why does light doesnt passes through solid as it is made up of atoms and light consists of photon?
Asked by | 11th Mar, 2009, 10:00: AM
The nature in which light interacts with matter is different, light will not behave as a stream of particles. It behaves as a wave. For example
You can see for many miles through clear air and a clear piece of glass obviously is transparent to the wavelengths of visible light. The air is fortunately not transparent to the ultraviolet rays from the sun, though increasing transparency from ozone depletion is a concern.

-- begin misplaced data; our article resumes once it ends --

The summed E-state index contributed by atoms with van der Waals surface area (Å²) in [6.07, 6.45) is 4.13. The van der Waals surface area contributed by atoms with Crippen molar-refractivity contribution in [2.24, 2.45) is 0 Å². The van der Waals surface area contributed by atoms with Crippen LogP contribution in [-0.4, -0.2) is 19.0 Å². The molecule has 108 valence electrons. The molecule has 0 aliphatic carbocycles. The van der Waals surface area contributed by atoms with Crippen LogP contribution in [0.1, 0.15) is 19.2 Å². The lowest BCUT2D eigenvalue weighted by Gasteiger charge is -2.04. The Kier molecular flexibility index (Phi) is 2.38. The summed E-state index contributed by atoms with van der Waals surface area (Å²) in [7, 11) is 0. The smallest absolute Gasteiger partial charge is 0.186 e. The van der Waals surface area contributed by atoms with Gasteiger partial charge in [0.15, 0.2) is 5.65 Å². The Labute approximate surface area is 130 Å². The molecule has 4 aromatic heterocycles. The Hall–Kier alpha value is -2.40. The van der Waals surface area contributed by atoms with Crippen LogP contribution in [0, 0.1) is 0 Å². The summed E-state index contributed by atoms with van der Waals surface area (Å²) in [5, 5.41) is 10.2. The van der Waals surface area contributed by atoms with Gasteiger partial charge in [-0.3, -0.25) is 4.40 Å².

The clear piece of glass is transparent to visible light because the available electrons in the material which could absorb the visible photons have no available energy levels above them in the range of the quantum energies of visible photons. The glass atoms do have vibrational energy modes which can absorb infrared photons, so the glass is not transparent in the infrared. This leads to the greenhouse effect. The quantum energies of the incident photons must match available energy level gaps to be absorbed.
You can read more on this article by clicking on any of the above links and which explains how does incident radiation interact with matter.
Answered by | 6th Apr, 2009, 02:11: PM
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